A 68-year-old woman with recent history of papillary thyroid cancer (Figure 1) underwent bilateral neck dissection and total thyroidectomy 3 months previously. Due to concern for residual cancer, she received radioactive iodine ablation (RAIA) therapy 1 week prior. Prior to RAIA, she was weaned off levothyroxine for several weeks. She had been observing a “low iodine” diet since the ablation. One week after RAIA, she presented to the emergency room with dizziness, weakness and fatigue. She appeared very sleepy and sluggish in her speech. There was mild non-pitting edema in the lower extremities. Vitals were within normal range.

Laboratory test showed serum Na 101 mmol/L, serum osmolality 216 mmol/kg, serum creatinine 1.3 mg/dL (baseline 1.0 mg/dL), urine osmolality 552 mmol/kg, urine Na <10 mmol/L, urine K 32 mmol/L. Additional laboratory results included TSH 39 mIU/mL,  free T4 0.32 ng/dL, total T3 <10 ng/dL. Prior to ablation, TSH was 104.5 mIU/mL (reference range: TSH: 0.45-4.12 mIU/mL, free T4 0.6-1.12 ng/dL, total T3: 80-210 ng/dL).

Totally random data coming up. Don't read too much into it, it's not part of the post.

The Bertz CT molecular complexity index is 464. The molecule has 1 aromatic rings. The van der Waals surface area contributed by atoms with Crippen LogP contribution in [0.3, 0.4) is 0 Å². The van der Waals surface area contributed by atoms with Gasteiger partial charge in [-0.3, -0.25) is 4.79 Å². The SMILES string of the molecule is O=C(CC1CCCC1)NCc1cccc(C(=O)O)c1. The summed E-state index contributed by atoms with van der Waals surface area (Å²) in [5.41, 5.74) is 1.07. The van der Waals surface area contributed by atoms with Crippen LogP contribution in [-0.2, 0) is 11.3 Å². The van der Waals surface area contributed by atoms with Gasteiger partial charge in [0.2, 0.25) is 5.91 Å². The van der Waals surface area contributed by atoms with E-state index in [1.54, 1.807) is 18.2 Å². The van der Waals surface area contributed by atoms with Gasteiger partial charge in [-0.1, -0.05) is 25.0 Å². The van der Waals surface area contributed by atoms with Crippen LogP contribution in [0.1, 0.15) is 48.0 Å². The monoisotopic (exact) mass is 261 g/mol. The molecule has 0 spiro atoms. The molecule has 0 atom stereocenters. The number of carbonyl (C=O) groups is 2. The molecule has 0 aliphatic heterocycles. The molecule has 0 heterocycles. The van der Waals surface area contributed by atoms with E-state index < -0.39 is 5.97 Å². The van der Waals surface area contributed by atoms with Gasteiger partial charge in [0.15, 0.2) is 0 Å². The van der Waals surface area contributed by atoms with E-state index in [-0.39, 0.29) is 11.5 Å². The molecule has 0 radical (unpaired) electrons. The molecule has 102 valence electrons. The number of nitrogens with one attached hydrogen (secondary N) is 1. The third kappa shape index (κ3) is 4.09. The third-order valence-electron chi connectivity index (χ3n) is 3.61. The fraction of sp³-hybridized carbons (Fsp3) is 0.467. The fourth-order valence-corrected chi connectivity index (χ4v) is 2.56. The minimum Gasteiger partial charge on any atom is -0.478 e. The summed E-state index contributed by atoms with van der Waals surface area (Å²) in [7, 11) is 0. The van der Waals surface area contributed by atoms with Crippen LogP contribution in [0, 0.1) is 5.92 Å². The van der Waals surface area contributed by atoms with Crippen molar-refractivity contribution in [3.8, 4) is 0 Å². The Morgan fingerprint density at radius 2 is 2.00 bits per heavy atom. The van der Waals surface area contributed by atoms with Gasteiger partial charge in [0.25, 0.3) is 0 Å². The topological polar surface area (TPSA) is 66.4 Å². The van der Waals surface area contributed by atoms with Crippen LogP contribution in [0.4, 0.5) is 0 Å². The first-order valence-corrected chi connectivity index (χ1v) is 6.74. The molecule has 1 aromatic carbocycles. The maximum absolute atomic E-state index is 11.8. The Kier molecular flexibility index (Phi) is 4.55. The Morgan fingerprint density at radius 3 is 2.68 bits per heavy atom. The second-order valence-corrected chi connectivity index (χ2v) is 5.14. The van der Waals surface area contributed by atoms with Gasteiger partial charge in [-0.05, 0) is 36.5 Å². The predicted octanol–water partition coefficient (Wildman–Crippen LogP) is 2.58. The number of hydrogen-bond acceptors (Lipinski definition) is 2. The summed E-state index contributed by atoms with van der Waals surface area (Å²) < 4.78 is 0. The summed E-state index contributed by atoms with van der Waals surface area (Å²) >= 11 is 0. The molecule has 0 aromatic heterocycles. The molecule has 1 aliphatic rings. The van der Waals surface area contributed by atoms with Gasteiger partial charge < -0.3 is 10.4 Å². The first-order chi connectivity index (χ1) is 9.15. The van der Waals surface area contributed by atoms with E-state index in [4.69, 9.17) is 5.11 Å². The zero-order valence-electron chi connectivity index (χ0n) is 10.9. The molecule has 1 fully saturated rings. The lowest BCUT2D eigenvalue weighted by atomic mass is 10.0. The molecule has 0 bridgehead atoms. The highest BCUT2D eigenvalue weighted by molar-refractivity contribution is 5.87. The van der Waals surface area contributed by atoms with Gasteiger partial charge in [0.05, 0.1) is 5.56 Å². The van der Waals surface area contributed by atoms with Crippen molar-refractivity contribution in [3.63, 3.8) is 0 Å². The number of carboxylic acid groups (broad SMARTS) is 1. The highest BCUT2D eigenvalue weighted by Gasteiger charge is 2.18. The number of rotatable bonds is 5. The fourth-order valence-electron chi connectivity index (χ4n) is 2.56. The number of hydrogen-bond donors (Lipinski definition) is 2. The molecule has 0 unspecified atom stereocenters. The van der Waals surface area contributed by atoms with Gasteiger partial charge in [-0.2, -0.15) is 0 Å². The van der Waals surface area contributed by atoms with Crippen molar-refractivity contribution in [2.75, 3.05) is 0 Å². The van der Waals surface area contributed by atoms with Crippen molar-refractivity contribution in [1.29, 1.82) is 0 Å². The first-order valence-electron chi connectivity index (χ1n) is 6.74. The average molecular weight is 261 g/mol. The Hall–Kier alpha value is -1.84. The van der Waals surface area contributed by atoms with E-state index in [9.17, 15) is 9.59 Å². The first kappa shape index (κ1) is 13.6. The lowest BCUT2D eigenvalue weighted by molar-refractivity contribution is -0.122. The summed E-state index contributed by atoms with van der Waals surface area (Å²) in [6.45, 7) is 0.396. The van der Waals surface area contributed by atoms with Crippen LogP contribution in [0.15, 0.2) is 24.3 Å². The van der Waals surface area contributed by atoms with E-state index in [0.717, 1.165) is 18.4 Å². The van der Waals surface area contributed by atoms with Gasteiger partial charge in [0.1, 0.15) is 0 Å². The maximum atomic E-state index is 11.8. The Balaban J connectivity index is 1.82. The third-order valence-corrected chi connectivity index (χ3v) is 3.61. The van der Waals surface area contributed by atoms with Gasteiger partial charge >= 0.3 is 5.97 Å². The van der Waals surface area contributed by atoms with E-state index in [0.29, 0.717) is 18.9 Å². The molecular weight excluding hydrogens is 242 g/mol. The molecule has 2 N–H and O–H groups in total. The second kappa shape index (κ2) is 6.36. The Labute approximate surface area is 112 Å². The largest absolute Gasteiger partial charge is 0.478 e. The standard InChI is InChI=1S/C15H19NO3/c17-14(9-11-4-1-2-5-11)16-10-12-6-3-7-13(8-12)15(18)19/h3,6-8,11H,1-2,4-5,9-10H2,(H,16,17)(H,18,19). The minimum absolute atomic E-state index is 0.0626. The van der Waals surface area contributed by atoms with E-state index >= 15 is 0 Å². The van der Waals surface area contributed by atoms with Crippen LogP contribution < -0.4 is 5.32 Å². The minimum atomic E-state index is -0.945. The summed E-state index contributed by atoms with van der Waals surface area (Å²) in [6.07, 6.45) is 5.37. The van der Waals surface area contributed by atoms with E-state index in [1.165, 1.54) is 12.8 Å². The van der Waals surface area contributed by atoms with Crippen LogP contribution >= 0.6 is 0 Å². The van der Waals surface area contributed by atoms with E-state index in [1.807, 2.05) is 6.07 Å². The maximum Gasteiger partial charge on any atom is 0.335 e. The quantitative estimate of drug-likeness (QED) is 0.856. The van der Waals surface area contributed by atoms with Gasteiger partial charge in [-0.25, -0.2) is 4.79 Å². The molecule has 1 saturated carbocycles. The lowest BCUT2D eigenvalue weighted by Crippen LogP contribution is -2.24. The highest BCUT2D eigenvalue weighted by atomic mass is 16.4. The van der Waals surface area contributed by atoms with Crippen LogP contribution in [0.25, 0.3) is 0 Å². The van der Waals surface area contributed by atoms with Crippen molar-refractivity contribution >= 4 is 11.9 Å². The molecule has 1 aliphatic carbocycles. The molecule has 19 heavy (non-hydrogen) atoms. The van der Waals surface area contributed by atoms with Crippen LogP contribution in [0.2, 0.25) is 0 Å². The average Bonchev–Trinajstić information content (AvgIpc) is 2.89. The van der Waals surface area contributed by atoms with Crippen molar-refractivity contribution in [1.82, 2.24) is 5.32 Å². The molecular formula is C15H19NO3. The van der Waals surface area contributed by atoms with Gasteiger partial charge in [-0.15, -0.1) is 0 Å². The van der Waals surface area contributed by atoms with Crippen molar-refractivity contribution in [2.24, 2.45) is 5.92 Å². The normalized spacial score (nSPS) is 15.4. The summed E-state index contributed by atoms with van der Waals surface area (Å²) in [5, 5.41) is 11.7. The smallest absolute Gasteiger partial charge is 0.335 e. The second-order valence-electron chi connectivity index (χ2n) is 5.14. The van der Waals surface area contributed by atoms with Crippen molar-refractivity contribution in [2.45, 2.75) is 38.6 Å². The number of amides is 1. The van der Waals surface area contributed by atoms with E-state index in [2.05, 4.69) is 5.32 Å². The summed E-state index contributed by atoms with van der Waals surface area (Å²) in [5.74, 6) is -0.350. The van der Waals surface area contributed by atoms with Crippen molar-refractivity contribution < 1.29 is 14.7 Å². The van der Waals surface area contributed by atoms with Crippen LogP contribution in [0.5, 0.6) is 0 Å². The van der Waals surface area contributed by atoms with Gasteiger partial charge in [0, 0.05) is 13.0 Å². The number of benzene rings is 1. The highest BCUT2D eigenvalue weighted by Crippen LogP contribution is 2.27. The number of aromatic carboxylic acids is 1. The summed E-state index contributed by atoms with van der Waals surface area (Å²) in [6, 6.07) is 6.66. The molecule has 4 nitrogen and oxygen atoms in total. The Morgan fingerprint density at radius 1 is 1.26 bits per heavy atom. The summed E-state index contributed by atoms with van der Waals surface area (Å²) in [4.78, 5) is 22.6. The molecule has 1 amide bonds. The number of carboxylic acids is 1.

In the emergency department, she received normal saline bolus 500 mL with improvement of serum Na to 105 mmol/L. She was also empirically started on stress dose hydrocortisone and levothyroxine IV as well as liothyronine. Meanwhile, normal saline IV was continued for the next 12 hours. Serum Na remained at 103-108 mmol/L with no further improvement. The patient remained lethargic and was intubated for hypercapnic respiratory failure. A chest radiograph after intubation showed moderate bilateral pulmonary edema. Nephrology was consulted.

Figure 1. CT of the neck showed bilateral bulky neck masses compatible with pathologic lymphadenopathy (arrows).
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